I feel the need to use the DSM to psychoanalyze the reviewers of this book. Whoa. It seems like people are personally offended by the existence of the DSM. Well, I for one, as a mental health professional, am quite glad that it exists because without it, I would be left to my own devices. There are many crazy therapists out there who would be diagnosing people with the most outlandish things possible if there weren't some guidelines in place. The DSM is not any of the following and if you're goi ...more
Billie Rain
know your enemy
Jun 14, 2012 Lesley rated it 4 of 5 stars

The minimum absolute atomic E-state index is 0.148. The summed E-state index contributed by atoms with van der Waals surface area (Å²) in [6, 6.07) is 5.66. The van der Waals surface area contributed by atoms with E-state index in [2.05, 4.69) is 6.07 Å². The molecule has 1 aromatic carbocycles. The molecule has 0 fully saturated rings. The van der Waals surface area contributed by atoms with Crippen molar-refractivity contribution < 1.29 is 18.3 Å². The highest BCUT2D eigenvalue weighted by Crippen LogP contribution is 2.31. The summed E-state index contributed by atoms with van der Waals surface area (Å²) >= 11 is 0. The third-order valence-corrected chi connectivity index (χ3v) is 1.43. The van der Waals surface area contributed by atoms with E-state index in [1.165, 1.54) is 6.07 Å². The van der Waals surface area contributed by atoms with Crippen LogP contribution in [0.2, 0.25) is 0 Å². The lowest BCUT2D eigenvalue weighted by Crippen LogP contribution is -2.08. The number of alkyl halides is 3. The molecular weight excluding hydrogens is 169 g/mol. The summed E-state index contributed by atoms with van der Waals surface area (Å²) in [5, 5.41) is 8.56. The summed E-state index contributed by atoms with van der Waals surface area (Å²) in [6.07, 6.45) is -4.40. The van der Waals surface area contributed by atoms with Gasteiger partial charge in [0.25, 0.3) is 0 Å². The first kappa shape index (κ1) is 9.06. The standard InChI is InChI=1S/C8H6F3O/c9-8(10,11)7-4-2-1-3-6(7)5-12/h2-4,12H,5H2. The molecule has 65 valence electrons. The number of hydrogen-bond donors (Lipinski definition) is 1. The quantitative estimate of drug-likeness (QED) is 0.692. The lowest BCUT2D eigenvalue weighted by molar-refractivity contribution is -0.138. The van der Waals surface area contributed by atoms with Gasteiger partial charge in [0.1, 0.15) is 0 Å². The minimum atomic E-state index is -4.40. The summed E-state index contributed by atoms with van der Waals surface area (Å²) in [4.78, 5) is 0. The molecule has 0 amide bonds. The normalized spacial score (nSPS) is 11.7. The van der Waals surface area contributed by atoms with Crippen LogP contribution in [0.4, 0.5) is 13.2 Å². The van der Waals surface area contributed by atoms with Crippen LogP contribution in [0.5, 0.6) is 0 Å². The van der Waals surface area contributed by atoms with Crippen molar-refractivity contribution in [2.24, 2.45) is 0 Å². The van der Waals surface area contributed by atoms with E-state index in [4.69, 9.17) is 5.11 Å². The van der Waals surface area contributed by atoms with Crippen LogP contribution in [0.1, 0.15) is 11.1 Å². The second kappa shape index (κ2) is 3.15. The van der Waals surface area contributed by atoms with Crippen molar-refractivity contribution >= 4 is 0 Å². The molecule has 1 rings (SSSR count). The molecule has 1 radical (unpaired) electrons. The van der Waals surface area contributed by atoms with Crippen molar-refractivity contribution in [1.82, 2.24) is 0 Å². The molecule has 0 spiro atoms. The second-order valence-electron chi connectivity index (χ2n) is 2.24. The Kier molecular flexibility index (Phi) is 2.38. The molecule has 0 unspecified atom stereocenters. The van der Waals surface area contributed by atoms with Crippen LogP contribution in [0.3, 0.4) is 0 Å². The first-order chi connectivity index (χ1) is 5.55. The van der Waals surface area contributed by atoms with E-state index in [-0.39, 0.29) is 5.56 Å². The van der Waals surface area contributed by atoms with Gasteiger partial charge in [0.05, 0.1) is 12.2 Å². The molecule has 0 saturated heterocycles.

Recommends it for: nobody with hypochondriasis
Shelves: psychology
In my experience, seasoned, sensitive, forward-thinking clinicians - the ones mostly interested in, like, helping people with their problems and, like, listening without judgment - claim to be kinda down on the DSM. It's an insurance company handbook, they say. It's a pharmaceutical company catalog. It's subjectivity masquerading as objective medical fact. Good points. I mean if you've ever had any doubt at all about the cultural impact on perceptions of mental illness, you need only compare DSM ...more
Apr 16, 2007 Sarah is currently reading it
Recommends it for: the crazies.
i learned that it is possible to diagnose friends, loved ones, and myself with many disorders. I also learned that it is probable that there's nothing wrong with any of us. Still waiting for the DSM to focus on what's right!
Morgan Blackledge